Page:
If You Have a Cash Cow, You Should Milk It

| Wed Apr. 17, 2013 5:43 PM EDT

Matt Yglesias thinks that Apple's strategy of earning very high margins on Mac desktops and laptops isn't very smart:

Apple already has an awful lot of cash. Getting even more cash is not particularly useful for any goal at this point (diminishing marginal utility). So they ought to do something. One smart thing to do would be to make a strategic investment in Mac OS market share since with its current rather small market share Mac profits are not a particularly important part of overall Apple profits, but Mac could and should be an important part of Apple strategy.

I'll play devil's advocate here. As I recall, Matt himself has made the point in the past that plowing money into a declining business usually doesn't make sense. If you make buggy whips, you should forget about trying to make a better or cheaper buggy whip. Just milk the product for all it's worth, return the profit to shareholders (or plow it into another product line), and shut the whole thing down when it finally gets too small to be worth running.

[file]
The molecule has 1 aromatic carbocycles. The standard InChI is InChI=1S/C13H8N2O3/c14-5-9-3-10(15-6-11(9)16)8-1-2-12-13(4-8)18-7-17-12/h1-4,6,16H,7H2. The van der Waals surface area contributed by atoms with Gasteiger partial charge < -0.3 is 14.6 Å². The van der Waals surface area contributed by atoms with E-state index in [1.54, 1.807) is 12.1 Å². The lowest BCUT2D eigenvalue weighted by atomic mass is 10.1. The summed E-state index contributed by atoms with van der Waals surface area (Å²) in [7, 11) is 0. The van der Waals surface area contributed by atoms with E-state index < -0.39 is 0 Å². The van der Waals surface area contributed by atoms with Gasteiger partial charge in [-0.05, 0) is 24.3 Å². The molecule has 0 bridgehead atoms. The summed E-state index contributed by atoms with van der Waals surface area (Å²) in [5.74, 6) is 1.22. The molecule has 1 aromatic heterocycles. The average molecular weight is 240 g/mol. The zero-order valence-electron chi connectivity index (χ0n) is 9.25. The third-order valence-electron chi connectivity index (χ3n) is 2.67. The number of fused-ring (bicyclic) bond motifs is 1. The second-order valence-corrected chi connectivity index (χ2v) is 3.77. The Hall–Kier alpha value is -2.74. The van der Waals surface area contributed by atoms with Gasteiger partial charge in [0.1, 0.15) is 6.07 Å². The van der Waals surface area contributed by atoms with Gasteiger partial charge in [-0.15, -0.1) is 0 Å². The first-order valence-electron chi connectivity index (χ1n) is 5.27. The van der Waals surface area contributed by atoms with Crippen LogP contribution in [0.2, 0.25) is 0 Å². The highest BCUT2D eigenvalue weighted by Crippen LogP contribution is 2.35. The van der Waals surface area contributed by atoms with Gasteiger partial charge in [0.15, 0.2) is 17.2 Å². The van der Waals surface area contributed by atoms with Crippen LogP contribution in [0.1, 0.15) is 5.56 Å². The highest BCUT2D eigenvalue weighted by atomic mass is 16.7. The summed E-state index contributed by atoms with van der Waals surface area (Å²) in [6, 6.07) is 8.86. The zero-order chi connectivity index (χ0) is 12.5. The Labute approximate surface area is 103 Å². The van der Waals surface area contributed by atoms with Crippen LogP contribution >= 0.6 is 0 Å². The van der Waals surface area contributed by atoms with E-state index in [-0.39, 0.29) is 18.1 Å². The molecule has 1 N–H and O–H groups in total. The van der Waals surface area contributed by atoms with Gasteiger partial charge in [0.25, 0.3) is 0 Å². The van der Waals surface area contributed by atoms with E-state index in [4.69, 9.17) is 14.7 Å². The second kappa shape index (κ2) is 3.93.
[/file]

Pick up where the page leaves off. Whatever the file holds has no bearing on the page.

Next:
This is actually conventional wisdom, and my guess is that this is how Apple feels about Macs. Could they get more market share if they slashed prices? Maybe. Then again, maybe not. Mac buyers tend to be devotees who are willing to pay more because they love Macs. Anyone who's truly price sensitive is never going to be a customer anyway—especially these days, when Windows and Mac OS have converged enough that, frankly, there's not a big difference between them.1

But the kicker is the fact that the PC market is declining, and no one thinks this is going to reverse in the long term. It's losing out to tablets and phones and Google glasses. Given that fact, why bother trying to increase your market share a point or two? There's no long-term benefit since the entire segment is doomed.

Now, there's still the question of what to do with the mountains of cash that Macs spin off, and it's pretty clear that Apple doesn't yet have any bright ideas on that front. Neither do I. But using it to buy more market share in a declining segment probably isn't the answer.

1Yes, I know this is going to start a flame war. Save your breath. I've used both Macs and Windows boxes, and modern versions work about equally well and have pretty similar feature sets. There are differences, some that favor Macs and some that favor PCs, and those of us who live and breathe tech will defend them against all comers. But for your average consumer, who just wants to browse the web and send some emails, they're about the same.

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